The Hardware Design and Implementation of a Key Exchange Protocol for Low-cost IoT Devices
Dennis Agyemanh Nana Gookyi1, Kwangki Ryoo2

1Dennis Agyemanh Nana Gookyi, Department of Information and Communication Engineering, Hanbat National University, Daejeon, South Korea.
2Kwangki Ryoo, Department of Information and Communication Engineering, Hanbat National University, Daejeon, South Korea.
Manuscript received on 17 August 2019 | Revised Manuscript received on 27 August 2019 | Manuscript Published on 16 September 2019 | PP: 79-85 | Volume-8 Issue-2S6 July 2019 | Retrieval Number: B10160782S619/2019©BEIESP | DOI: 10.35940/ijrte.B1016.0782S619
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Abstract: The General Data Protection Regulation (GDPR) which was enforced in May 2018 clearly stated that the protection of data by organizations is a mandatory task. Protecting or securing data on data collecting and sensing devices used in the Internet-of-Things (IoT) platform is a challenge for the fact that the devices are resource-constrained in terms of operation frequency, hardware area, computational complexity, and power consumption. The first step to securing data on low-cost IoT devices is to generate keys for subsequent encryption and authentication. This paper, therefore, proposes and implements a lightweight key exchange protocol with the capability of authenticating the generated key without the need for public-key cryptography. The protocol is meant to be simple and make use of minimal hardware resources. It uses components such as the pseudorandom number and bit generators, dot product, XOR gates, shift registers and basic logic gates making it very resource-efficient. The hardware architecture of the protocol was implemented using Verilog Hardware Description Language (HDL) and synthesized using Xilinx ISE 14.7 software which includes XPower Analyzer for power estimation. The protocol was tested on a Field Programmable Gate Array (FPGA) board with a synthesizable Reduced Instruction Set Computer Five (RISC-V) processor core. The synthesis and simulation results which include area, maximum frequency, latency, and power consumption show that the protocol is suitable for IoT low-cost devices as compared to standard public-key primitives.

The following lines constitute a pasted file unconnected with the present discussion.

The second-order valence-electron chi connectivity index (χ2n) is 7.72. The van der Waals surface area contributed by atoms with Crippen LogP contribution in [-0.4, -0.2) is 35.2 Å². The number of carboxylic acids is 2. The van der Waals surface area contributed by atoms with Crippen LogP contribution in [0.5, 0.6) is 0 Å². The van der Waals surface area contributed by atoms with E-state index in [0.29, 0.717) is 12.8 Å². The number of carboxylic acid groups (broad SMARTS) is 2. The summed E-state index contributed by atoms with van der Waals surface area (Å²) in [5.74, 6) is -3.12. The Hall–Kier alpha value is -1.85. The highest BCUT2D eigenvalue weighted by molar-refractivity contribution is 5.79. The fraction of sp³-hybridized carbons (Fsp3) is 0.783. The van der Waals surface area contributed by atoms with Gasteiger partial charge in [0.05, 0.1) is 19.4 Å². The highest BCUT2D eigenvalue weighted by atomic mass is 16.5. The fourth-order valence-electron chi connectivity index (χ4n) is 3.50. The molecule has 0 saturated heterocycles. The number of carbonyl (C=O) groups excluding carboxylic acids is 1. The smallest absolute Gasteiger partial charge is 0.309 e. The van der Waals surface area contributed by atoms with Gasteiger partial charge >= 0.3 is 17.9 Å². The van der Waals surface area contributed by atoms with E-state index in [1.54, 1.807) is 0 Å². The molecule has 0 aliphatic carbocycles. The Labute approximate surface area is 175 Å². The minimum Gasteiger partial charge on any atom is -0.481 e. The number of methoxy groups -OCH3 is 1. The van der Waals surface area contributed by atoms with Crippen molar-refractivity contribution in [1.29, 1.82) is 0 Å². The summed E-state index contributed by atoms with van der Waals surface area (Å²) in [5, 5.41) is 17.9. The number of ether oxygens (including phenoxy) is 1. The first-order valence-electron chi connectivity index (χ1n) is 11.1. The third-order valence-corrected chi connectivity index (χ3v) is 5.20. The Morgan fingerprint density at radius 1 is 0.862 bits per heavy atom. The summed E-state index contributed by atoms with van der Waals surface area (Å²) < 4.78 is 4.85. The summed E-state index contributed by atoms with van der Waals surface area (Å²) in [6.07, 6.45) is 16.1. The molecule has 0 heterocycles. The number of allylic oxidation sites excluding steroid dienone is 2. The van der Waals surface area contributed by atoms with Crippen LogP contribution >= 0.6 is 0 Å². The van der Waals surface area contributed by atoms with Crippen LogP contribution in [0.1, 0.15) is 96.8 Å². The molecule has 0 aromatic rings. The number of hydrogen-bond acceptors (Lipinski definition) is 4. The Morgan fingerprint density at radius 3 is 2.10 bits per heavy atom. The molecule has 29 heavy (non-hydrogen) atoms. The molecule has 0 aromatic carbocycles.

Keywords: Hardware Design, IoT, Key Exchange Protocol, Low-cost Devices, RISC-V, Synthesizable Processor.
Scope of the Article: IoT